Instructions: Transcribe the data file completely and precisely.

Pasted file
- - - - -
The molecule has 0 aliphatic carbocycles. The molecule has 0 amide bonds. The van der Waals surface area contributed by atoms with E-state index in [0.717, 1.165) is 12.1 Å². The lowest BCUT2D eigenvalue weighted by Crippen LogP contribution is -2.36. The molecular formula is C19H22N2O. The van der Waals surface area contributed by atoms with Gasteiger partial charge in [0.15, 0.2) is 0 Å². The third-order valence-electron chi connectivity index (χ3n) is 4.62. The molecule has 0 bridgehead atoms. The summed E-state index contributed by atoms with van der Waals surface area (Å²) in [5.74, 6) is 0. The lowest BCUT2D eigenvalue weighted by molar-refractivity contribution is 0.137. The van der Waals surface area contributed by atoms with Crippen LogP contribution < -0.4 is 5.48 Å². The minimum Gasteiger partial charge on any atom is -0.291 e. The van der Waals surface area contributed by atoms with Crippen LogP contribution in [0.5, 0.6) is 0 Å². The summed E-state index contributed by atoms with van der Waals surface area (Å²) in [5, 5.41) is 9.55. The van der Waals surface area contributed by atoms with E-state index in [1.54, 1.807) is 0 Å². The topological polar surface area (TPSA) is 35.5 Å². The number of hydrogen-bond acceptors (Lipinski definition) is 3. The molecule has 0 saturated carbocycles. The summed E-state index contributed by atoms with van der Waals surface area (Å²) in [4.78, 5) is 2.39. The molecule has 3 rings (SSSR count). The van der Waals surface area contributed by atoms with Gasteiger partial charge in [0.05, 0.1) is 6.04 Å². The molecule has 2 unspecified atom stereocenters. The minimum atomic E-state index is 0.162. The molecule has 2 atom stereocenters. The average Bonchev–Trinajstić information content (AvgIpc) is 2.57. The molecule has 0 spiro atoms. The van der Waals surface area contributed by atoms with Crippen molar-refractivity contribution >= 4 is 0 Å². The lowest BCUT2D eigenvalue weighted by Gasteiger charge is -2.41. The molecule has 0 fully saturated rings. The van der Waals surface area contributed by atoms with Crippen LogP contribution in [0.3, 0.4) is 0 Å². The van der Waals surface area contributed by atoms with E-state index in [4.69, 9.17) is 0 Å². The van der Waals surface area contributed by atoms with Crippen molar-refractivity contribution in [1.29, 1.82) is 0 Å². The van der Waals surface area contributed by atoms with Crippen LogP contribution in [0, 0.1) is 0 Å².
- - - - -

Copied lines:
The molecule has 0 aliphatic carbocycles. The molecule has 0 amide bonds. The van der Waals surface area contributed by atoms with E-state index in [0.717, 1.165) is 12.1 Å². The lowest BCUT2D eigenvalue weighted by Crippen LogP contribution is -2.36. The molecular formula is C19H22N2O. The van der Waals surface area contributed by atoms with Gasteiger partial charge in [0.15, 0.2) is 0 Å². The third-order valence-electron chi connectivity index (χ3n) is 4.62. The molecule has 0 bridgehead atoms. The summed E-state index contributed by atoms with van der Waals surface area (Å²) in [5.74, 6) is 0. The lowest BCUT2D eigenvalue weighted by molar-refractivity contribution is 0.137. The van der Waals surface area contributed by atoms with Crippen LogP contribution < -0.4 is 5.48 Å². The minimum Gasteiger partial charge on any atom is -0.291 e. The van der Waals surface area contributed by atoms with Crippen LogP contribution in [0.5, 0.6) is 0 Å². The summed E-state index contributed by atoms with van der Waals surface area (Å²) in [5, 5.41) is 9.55. The van der Waals surface area contributed by atoms with E-state index in [1.54, 1.807) is 0 Å². The topological polar surface area (TPSA) is 35.5 Å². The number of hydrogen-bond acceptors (Lipinski definition) is 3. The molecule has 0 saturated carbocycles. The summed E-state index contributed by atoms with van der Waals surface area (Å²) in [4.78, 5) is 2.39. The molecule has 3 rings (SSSR count). The van der Waals surface area contributed by atoms with Gasteiger partial charge in [0.05, 0.1) is 6.04 Å². The molecule has 2 unspecified atom stereocenters. The minimum atomic E-state index is 0.162. The molecule has 2 atom stereocenters. The average Bonchev–Trinajstić information content (AvgIpc) is 2.57. The molecule has 0 spiro atoms. The van der Waals surface area contributed by atoms with Crippen molar-refractivity contribution >= 4 is 0 Å². The lowest BCUT2D eigenvalue weighted by Gasteiger charge is -2.41. The molecule has 0 fully saturated rings. The van der Waals surface area contributed by atoms with Crippen LogP contribution in [0.3, 0.4) is 0 Å². The van der Waals surface area contributed by atoms with E-state index in [4.69, 9.17) is 0 Å². The van der Waals surface area contributed by atoms with Crippen molar-refractivity contribution in [1.29, 1.82) is 0 Å². The van der Waals surface area contributed by atoms with Crippen LogP contribution in [0, 0.1) is 0 Å².